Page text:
Patek Philippe Annual Calendar Ref. 5396. The highlight of the watch is undoubtedly the Breguet numerals.

Moving outboard of the dial, we get to the case. Traditionally, dress watch cases tend to be in precious metals, be it gold (yellow, rose, or white) or platinum. Playing the accessibility game, many high-end manufacturers today also offer dress watches in a more affordable stainless steel casing. Historically, stainless steel wasn’t exactly first choice when it came to making fine dress watches. Even today, it is still perceived as a more ‘utilitarian’ metal and used more in casual, sports or tool watches. But let’s be honest, its fairly difficult to tell apart polished steel from polished platinum, white gold, or even titanium unless you get a feel of the case in your hand. Gatekeeping others from calling their dress watch a dress watch just because it’s not rendered in precious metal is an exercise in pettiness. But there’s a limit to how far you should go with material of course. Most would understandably draw the line at exotic materials like ceramic or sapphire crystal – that’s entering casual watch territory.

The Jaeger-LeCoultre Grande Reverso Ultra Thin 1948 in stainless steel. The Reverso was originally made for polo players but today it is accepted as a dress watch.

Of course, material isn’t the only consideration when it comes to dress watch cases. The design itself has to be elegant. You wouldn’t call the Calatrava a dress watch if it had the case design of the Hublot Big Bang Sang Bleu II. This inevitably means leaning towards old-school design cues. Some adornment on the case – such as hobnailing, relief engraving, or even gem-setting – is usually acceptable. But nothing beats a simple case design in achieving elegance. Remember, the key is to be understated, and for the timepiece to complement the gentleman.

The Patek Philippe Calatrava Ref. 5119 and the iconic hobnail pattern on its case. Many consider the Calatrava to be the benchmark for all dress watches.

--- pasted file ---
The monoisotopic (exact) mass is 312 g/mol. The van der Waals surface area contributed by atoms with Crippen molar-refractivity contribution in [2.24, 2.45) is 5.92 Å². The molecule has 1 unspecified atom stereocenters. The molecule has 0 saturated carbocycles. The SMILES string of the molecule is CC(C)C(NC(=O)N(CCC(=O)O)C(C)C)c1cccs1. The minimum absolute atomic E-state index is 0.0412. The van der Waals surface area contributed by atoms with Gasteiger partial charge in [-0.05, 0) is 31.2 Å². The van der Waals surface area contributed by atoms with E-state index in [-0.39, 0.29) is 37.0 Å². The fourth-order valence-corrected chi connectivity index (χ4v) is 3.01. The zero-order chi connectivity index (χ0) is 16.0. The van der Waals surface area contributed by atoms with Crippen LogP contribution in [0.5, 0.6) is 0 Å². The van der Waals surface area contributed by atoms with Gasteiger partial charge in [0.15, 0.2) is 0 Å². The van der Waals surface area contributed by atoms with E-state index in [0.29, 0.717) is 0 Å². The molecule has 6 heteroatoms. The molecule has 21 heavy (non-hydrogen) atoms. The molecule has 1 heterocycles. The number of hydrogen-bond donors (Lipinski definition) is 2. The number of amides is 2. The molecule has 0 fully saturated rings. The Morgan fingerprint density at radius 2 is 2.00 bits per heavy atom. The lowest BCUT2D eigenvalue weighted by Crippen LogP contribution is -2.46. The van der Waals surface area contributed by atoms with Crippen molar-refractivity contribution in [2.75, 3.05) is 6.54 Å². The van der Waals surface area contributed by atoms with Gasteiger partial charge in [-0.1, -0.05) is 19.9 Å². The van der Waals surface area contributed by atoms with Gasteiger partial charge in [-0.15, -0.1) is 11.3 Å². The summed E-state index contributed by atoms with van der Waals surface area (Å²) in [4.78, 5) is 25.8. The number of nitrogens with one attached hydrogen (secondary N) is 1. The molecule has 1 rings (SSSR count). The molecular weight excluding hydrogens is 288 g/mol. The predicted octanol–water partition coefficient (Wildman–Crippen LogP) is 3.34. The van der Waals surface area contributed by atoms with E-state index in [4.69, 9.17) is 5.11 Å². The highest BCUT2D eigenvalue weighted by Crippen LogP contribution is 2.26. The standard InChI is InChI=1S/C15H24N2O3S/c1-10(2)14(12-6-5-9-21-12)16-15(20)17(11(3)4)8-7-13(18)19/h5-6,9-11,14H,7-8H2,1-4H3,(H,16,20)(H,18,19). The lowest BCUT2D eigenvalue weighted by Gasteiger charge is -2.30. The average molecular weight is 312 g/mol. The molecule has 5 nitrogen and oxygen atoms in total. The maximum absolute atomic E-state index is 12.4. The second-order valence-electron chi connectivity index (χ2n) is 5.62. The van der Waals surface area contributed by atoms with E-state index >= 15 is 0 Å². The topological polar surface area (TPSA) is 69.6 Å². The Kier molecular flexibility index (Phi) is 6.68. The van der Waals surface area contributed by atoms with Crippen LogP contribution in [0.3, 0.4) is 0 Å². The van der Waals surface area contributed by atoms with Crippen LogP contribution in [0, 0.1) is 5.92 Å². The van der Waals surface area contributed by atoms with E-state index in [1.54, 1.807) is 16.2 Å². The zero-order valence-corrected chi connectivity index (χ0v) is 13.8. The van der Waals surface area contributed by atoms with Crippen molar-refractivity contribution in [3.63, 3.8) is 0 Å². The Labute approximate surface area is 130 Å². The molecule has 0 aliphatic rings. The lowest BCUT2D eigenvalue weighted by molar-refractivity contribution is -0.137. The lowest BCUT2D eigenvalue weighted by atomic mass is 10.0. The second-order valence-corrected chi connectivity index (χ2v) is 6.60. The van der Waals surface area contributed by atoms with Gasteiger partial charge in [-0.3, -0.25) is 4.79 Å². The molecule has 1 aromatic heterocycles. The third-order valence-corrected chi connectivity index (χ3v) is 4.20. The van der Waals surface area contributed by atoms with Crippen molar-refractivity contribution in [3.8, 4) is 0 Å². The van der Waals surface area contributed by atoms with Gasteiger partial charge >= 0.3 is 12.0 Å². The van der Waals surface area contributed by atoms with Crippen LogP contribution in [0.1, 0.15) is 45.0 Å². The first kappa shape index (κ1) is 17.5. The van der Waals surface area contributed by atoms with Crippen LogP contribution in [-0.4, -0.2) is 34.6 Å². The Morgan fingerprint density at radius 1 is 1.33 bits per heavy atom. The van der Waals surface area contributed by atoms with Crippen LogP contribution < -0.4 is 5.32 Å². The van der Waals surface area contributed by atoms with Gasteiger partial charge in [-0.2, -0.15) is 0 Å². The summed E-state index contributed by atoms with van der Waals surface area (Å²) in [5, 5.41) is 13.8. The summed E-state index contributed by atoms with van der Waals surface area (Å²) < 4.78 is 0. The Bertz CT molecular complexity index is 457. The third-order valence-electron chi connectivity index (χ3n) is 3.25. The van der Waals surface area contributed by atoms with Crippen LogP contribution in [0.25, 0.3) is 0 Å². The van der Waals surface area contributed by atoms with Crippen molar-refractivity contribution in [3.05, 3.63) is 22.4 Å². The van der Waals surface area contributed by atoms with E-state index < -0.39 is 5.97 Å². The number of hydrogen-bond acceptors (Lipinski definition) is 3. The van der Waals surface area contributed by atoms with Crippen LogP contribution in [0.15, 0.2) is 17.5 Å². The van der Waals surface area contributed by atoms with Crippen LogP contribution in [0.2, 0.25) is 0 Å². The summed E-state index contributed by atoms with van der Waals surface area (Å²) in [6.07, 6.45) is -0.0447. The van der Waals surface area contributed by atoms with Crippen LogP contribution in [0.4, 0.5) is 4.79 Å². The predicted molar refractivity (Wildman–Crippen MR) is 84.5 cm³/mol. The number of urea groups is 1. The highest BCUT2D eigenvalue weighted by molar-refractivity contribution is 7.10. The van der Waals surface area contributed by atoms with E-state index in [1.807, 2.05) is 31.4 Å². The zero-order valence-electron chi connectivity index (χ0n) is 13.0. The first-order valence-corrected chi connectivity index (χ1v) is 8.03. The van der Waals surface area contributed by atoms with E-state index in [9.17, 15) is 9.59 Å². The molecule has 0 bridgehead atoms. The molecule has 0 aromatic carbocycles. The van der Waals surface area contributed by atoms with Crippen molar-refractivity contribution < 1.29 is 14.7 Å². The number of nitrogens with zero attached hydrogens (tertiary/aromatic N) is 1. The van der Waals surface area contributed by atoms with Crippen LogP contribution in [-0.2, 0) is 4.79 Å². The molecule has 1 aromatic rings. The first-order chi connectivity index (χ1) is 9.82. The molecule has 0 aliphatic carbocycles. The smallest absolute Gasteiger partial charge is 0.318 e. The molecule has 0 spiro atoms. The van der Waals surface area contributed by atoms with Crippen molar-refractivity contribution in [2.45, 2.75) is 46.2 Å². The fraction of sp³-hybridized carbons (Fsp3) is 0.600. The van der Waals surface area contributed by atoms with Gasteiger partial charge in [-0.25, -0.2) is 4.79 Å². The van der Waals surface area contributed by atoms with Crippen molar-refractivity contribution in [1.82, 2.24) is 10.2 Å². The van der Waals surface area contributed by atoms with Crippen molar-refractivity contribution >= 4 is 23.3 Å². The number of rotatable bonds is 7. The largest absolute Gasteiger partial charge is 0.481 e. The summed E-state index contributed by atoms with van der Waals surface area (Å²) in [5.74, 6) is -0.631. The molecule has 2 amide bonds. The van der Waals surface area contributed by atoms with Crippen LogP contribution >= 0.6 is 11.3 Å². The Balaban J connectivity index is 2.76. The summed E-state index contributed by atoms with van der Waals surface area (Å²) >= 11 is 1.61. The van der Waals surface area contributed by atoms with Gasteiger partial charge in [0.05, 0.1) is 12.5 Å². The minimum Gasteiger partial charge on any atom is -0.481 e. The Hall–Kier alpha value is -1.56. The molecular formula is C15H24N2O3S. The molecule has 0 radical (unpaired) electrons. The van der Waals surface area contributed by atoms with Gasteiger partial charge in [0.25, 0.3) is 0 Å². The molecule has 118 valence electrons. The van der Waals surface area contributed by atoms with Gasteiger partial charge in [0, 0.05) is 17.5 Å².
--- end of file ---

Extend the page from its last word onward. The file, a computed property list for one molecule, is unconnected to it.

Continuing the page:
Last but not least, dress watches tend to come matched with alligator leather straps. Personally, I feel that this is non-negotiable. Calf skin and cordovan straps just feel too casual for even a business suit. A refined bracelet, like Milanese mesh or beads of rice, could work if you have the charisma but is far from ideal. Needless to say, rubber straps and sports bracelets are out of the question – they just don’t go well with dress watch heads no matter what the dress code is.

The Milanese mesh strap is one of the most elegant form of bracelet for the wristwatch. This particular example is paired with a Longines diver.

Size

In watchmaking, size is as much a design consideration as material and dial layout. However, I felt that it deserves its own segment because it is a huge talking point and a polarising subject when it comes to dress watches and even watches in general.

Unless you’re new to the world of watches, you’d be aware that the average size of a wristwatch has grown over time. Today, we accept 41 mm cases as the norm where a century ago, it’d be almost unheard of. Watches don’t tend to go far beyond 35 mm back then. I figure this is why dress watch purists believe that anything larger than 35-36 mm in diameter is not a true dress watch. I don’t really subscribe to this way of thinking myself, though I can sympathise with the sentiment. There is hardly anything more off-putting than a grossly oversized dress watch. But here’s the caveat: ‘oversized-ness’ is different for every wrist and dress code.

The Vacheron Constantin Ref. 4261 was produced in the mid-1900s in limited quantities. Measuring 36 mm in diameter, the watch is perfectly sized to serve as a dress watch on the average wrist. Interestingly, in the 1950s, the Ref. 4261 would have been judged to be a rather large watch. Not shown in the photograph is the minute repeater slide located on the left side of the case.